Pepito’s ready to quit, but Papa kicks Pepito back into the ring. Pepito lands with his foot caught in a pail. He kicks it loose, and it flies into the air and lands, bottom side up, on the champion’s head. In his dazed condition, Pepito mistakes the pail for a drum. He jumps wildly on the champion and starts beating out a dance routine on the pail. As the rhythmic pattern increases in intensity, Pepito beats harder and harder on the head of his antagonist and finally knocks him out. Pepito wins a fight- and the title- with his “Bongo Punch.”

Watch “The Bongo Punch” on video at Big Cartoon DataBase

“The Adventures of Tintin” wins Satellite Award

The Adventures of Tintin

The Adventures of Tintin

The Adventures of Tin Tin: The Secret of the Unicorn” won for Motion Picture, Animated or Mixed Media at the 16th Satellite Awards, held Sunday night at the Beverly Hills Hotel.

It defeated fellow nominees Kung Fu Panda 2, The Muppets, Puss in Boots, Rango and Rio in the category.

The winner for Youth Release was The Lion King: Two-Disc Diamond Edition, from Walt Disney Pictures.

The Satellites are presented by the International Press Academy, a global media association of domestic and foreign entertainment journalists in print, TV, radio, broadcast and online outlets, including critics, interviewers, reviewers, bloggers and photographers.

In the Adapted Screenplay category, The Adventures of Tin Tin lost to the live-action The Descendants.

And though “Hello Hello” (Gnomeo & Juliet), “Life Is A Happy Song” and “Man Or Muppet” (The Muppets), and “Bridge Of Light” (Happy Feet 2) were among the nominees for Original Song, they lost to “Lay Your Head Down,” from the live-action film Albert Nobbs.

A Wish For Wings That Work (1991) – Animated TV Special

A Wish For Wings That Work (1991) - Animated TV Special

A Wish For Wings That Work (1991) - Animated TV Special

CotD: One of the best of a new breed of Christmas specials, “A Wish For Wings That Work” was based on characters created by Berkeley Breathed.

A Wish For Wings That Work (1991) – Animated TV Special

Opus the Penguin, among his other problems, always feels inadequate by his being “aerodynamically impaired.” Together with his brain-fried cohort Bill the Cat, he tries doggedly to overcome that weakness, all without success.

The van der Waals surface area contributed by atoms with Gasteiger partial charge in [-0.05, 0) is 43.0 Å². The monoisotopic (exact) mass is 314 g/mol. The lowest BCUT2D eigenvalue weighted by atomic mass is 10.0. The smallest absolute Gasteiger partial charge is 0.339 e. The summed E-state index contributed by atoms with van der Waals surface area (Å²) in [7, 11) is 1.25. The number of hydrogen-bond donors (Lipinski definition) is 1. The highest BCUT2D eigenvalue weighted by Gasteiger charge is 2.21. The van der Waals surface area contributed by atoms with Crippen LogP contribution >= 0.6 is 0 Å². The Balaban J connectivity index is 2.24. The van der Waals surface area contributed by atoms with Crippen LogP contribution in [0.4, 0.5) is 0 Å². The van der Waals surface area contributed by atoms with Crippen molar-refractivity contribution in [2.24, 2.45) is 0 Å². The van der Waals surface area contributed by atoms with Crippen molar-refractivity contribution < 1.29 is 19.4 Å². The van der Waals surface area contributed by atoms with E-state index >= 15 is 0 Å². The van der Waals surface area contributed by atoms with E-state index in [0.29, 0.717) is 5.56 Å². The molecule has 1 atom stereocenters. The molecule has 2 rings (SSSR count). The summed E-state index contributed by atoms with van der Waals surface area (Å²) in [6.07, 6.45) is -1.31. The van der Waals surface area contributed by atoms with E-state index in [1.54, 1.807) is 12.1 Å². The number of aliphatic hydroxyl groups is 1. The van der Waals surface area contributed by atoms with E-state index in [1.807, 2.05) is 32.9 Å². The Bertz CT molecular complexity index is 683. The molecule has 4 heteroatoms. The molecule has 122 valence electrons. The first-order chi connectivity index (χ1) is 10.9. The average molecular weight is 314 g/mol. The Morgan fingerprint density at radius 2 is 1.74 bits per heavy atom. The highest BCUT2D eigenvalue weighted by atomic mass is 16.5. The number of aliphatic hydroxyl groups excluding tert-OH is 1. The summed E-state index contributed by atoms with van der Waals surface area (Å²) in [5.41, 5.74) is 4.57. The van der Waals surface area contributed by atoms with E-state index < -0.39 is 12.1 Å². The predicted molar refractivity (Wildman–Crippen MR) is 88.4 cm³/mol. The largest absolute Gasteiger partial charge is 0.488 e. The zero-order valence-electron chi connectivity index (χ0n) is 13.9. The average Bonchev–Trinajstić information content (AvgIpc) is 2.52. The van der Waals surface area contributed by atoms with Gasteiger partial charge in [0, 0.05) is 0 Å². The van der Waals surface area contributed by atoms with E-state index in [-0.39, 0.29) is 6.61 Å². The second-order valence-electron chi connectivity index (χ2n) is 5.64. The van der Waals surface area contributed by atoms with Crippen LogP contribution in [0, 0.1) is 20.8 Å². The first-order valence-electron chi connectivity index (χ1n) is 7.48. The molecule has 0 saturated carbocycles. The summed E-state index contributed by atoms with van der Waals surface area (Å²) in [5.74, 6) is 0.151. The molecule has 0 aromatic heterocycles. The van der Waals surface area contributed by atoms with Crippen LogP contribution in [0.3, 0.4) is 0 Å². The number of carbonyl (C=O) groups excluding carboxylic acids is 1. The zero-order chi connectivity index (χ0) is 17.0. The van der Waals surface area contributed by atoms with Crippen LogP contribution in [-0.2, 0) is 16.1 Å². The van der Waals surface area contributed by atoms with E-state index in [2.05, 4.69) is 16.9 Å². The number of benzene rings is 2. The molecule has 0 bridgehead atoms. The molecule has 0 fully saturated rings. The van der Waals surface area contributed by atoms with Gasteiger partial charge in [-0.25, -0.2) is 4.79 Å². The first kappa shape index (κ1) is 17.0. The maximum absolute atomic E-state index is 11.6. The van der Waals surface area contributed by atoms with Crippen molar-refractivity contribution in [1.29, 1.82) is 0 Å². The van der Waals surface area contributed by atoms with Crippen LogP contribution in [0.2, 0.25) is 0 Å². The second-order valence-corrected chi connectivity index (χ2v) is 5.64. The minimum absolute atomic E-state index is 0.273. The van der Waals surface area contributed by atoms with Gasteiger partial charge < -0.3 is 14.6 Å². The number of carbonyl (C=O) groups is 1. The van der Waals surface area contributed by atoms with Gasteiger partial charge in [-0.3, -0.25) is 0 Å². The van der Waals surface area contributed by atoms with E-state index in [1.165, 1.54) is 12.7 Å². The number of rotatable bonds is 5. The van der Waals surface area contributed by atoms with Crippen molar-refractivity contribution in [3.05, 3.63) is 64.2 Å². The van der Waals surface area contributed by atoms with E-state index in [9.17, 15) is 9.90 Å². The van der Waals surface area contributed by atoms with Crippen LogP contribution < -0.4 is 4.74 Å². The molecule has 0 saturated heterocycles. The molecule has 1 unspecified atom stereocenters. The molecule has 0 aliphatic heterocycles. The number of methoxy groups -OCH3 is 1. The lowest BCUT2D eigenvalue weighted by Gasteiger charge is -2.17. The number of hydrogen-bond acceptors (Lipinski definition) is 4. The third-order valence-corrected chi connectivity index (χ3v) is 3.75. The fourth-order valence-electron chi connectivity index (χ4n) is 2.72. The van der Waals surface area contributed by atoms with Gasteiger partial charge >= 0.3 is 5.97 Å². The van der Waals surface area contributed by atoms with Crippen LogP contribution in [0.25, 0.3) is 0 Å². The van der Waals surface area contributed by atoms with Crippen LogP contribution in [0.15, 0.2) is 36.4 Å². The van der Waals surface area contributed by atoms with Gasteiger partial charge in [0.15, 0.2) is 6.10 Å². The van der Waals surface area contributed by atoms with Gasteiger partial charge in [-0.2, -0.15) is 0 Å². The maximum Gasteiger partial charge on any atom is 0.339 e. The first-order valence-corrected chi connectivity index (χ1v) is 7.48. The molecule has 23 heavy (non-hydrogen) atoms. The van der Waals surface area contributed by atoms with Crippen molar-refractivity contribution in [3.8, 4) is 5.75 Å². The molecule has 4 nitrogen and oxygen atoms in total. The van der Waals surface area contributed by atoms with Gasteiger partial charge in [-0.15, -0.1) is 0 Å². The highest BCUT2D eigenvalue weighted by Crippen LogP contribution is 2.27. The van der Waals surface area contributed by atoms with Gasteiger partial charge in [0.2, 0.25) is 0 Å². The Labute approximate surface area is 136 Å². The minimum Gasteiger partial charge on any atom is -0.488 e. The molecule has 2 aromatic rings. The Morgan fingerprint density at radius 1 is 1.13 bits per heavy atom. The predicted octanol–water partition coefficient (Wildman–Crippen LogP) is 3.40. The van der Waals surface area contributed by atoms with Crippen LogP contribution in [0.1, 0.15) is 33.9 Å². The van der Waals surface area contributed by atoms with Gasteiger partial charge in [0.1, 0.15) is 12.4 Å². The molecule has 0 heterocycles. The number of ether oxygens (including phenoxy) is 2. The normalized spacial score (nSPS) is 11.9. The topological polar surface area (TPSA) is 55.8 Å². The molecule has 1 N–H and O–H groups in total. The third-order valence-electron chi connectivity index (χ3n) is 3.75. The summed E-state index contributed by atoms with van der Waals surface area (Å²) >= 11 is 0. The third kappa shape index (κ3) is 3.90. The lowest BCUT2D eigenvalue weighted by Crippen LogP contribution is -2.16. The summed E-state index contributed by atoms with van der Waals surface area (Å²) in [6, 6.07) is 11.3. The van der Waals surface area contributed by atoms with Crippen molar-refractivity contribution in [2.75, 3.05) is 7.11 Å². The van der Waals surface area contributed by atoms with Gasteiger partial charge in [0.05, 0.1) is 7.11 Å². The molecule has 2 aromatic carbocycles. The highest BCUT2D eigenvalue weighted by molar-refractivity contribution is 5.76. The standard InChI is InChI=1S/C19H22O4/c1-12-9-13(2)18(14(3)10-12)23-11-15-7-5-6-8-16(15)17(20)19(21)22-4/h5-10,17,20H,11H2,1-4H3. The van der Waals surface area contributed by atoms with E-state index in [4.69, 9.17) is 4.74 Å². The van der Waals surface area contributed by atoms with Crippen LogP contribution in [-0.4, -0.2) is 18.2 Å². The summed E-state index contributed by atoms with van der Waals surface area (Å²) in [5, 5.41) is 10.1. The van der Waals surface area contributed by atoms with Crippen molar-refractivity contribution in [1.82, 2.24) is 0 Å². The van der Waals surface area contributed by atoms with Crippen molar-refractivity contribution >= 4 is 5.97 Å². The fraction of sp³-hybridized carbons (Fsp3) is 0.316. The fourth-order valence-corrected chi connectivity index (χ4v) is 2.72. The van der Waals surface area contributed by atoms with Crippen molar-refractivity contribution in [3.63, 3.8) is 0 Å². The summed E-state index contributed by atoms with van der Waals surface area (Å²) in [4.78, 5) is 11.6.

Wrestling with an unfulfilled wish to soar through the air like any other self-respecting bird, Opus turns for sympathy to his scroungy pals and his animal “support group”- a lovelorn kiwi, a fashion-minded cockroach, and a cranky piglet who thinks that he’s a rhino.

When that doesn’t help, the plucky penguin decides that there’s only one person who can make his aeronautic dream come true: Father Christmas.

But when Ol’ St. Nick finds himself in hot water on December 24, the fate of Christmas itself suddenly depends on the kind of heroism that only comes in a penguin-sized package!Only on Christmas Eve does Opus learn what worth his natural abilities are.

Watch “A Wish For Wings That Work” on video at Big Cartoon DataBase

Knock Knock (1940) -Andy Panda Theatrical Cartoon Series

Knock Knock (1940) -Andy Panda Theatrical Cartoon

Knock Knock (1940) -Andy Panda Theatrical Cartoon

CotD: Woody Woodpecker first appeared on this date in 1940 in “Knock Knock“, a cartoon in the Any Panda series.

Knock Knock (1940) -Andy Panda Theatrical Cartoon Series

Andy Panda and his dad are busy in the study reading their respective favorite magazines. They hear a knock-knock, and father opens the door. Nobody’s there.

After this is repeated a number of times, the door is taken off its hinges and set on the floor. The knocks are repeated again and again, and, seeing sawdust on the floor, Andy and his dad realize that the knocks come from the roof.

Father climbs to the roof and sees Woody Woodpecker pecking holes in the roof. Then begins a series of episodes in which Andy Panda and his father try to get rid of Woody (including trying to put salt on his tail). They have no success.

Finally, two keepers from an asylum (also woodpeckers) arrive. Then the keepers themselves begin acting like maniacs as the picture ends.

Watch “Knock Knock” on video at Big Cartoon DataBase

Woody Woodpecker movie knocks at Universal’s door

Illumination Entertainment

Illumination Entertainment

Universal-based animation studio Illumination Entertainment is working on a feature film starring Woody Woodpecker.

John Altschuler and Dave Krinsky, co-writers of the Will Ferrell comedy Blades of Glory, are in talks to develop a story about the mischievous bird, who first appeared in the 1940 Andy Panda short Knock Knock.

Illumination and the writers will try making a story that modernizes Woody in the hopes of starting a franchise.

Co-created by cartoonist Walter Lantz, Woody was first voiced by Mel Blanc. Later, Lantz’s wife, Grace Stafford, became the voice of the bird.

Woody Woodpecker cartoons first had a theme song in 1947. “The Woody Woodpecker Song” was heard in the following year’s Wet Blanket Policy. It was nominated for an Oscar for best song, becoming the only song from a short film ever nominated in the category.

In 1985, Universal bought the library of shorts and the rights to the Woody character from Lantz.

Altschuler and Krinsky were executive producers and writers on Fox’s King of the Hill. They also worked on the feature film incarnation of The Jetsons.

Illumination Entertainment made Despicable Me and next year’s Dr. Seuss’ The Lorax.